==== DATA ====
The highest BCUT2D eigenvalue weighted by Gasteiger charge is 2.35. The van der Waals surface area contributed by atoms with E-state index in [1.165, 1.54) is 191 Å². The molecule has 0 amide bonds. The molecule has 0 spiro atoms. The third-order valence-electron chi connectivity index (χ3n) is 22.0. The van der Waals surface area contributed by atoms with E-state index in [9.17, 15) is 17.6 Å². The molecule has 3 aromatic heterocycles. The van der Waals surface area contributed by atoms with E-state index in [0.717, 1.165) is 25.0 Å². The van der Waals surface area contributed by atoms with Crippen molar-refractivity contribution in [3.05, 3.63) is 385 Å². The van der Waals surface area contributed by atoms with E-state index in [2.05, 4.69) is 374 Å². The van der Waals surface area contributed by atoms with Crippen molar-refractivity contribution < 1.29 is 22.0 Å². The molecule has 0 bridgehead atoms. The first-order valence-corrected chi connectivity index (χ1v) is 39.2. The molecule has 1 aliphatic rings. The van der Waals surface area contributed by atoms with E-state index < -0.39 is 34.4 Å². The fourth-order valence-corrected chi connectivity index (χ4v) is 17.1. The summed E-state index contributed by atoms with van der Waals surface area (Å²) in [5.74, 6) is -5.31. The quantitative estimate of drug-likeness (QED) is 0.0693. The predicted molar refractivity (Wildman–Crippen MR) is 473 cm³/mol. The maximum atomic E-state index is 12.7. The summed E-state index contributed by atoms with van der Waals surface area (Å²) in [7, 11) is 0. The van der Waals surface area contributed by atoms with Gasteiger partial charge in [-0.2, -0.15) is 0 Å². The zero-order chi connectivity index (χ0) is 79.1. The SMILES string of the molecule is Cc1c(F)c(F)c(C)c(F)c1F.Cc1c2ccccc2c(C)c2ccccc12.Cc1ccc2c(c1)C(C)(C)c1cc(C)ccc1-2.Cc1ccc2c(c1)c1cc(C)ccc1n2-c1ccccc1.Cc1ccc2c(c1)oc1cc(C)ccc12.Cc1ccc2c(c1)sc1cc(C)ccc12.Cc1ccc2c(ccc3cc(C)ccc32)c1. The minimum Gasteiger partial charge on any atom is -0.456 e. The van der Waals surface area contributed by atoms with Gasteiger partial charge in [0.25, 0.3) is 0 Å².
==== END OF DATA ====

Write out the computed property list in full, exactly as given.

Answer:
The highest BCUT2D eigenvalue weighted by Gasteiger charge is 2.35. The van der Waals surface area contributed by atoms with E-state index in [1.165, 1.54) is 191 Å². The molecule has 0 amide bonds. The molecule has 0 spiro atoms. The third-order valence-electron chi connectivity index (χ3n) is 22.0. The van der Waals surface area contributed by atoms with E-state index in [9.17, 15) is 17.6 Å². The molecule has 3 aromatic heterocycles. The van der Waals surface area contributed by atoms with E-state index in [0.717, 1.165) is 25.0 Å². The van der Waals surface area contributed by atoms with Crippen molar-refractivity contribution in [3.05, 3.63) is 385 Å². The van der Waals surface area contributed by atoms with E-state index in [2.05, 4.69) is 374 Å². The van der Waals surface area contributed by atoms with Crippen molar-refractivity contribution < 1.29 is 22.0 Å². The molecule has 0 bridgehead atoms. The first-order valence-corrected chi connectivity index (χ1v) is 39.2. The molecule has 1 aliphatic rings. The van der Waals surface area contributed by atoms with E-state index < -0.39 is 34.4 Å². The fourth-order valence-corrected chi connectivity index (χ4v) is 17.1. The summed E-state index contributed by atoms with van der Waals surface area (Å²) in [5.74, 6) is -5.31. The quantitative estimate of drug-likeness (QED) is 0.0693. The predicted molar refractivity (Wildman–Crippen MR) is 473 cm³/mol. The maximum atomic E-state index is 12.7. The summed E-state index contributed by atoms with van der Waals surface area (Å²) in [7, 11) is 0. The van der Waals surface area contributed by atoms with Gasteiger partial charge in [-0.2, -0.15) is 0 Å². The zero-order chi connectivity index (χ0) is 79.1. The SMILES string of the molecule is Cc1c(F)c(F)c(C)c(F)c1F.Cc1c2ccccc2c(C)c2ccccc12.Cc1ccc2c(c1)C(C)(C)c1cc(C)ccc1-2.Cc1ccc2c(c1)c1cc(C)ccc1n2-c1ccccc1.Cc1ccc2c(c1)oc1cc(C)ccc12.Cc1ccc2c(c1)sc1cc(C)ccc12.Cc1ccc2c(ccc3cc(C)ccc32)c1. The minimum Gasteiger partial charge on any atom is -0.456 e. The van der Waals surface area contributed by atoms with Gasteiger partial charge in [0.25, 0.3) is 0 Å².